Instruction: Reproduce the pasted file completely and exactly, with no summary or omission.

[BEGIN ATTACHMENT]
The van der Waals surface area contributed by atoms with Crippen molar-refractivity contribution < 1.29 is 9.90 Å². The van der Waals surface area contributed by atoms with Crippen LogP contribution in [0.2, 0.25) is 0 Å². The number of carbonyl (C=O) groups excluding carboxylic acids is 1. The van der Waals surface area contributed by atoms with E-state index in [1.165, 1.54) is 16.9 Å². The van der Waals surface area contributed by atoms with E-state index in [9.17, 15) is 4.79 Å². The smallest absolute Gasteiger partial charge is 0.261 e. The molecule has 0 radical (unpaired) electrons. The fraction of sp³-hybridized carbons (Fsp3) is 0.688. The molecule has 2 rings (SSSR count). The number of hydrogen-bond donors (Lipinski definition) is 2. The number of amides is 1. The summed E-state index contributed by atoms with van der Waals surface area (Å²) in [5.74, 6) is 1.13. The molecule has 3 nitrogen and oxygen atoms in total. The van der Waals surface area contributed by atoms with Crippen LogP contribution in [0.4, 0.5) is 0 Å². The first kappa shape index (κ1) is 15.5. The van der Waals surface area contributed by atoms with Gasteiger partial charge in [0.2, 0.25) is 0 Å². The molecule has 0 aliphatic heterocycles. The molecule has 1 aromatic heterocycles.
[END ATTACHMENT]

The van der Waals surface area contributed by atoms with Crippen molar-refractivity contribution < 1.29 is 9.90 Å². The van der Waals surface area contributed by atoms with Crippen LogP contribution in [0.2, 0.25) is 0 Å². The number of carbonyl (C=O) groups excluding carboxylic acids is 1. The van der Waals surface area contributed by atoms with E-state index in [1.165, 1.54) is 16.9 Å². The van der Waals surface area contributed by atoms with E-state index in [9.17, 15) is 4.79 Å². The smallest absolute Gasteiger partial charge is 0.261 e. The molecule has 0 radical (unpaired) electrons. The fraction of sp³-hybridized carbons (Fsp3) is 0.688. The molecule has 2 rings (SSSR count). The number of hydrogen-bond donors (Lipinski definition) is 2. The number of amides is 1. The summed E-state index contributed by atoms with van der Waals surface area (Å²) in [5.74, 6) is 1.13. The molecule has 3 nitrogen and oxygen atoms in total. The van der Waals surface area contributed by atoms with Crippen LogP contribution in [0.4, 0.5) is 0 Å². The first kappa shape index (κ1) is 15.5. The van der Waals surface area contributed by atoms with Gasteiger partial charge in [0.2, 0.25) is 0 Å². The molecule has 0 aliphatic heterocycles. The molecule has 1 aromatic heterocycles.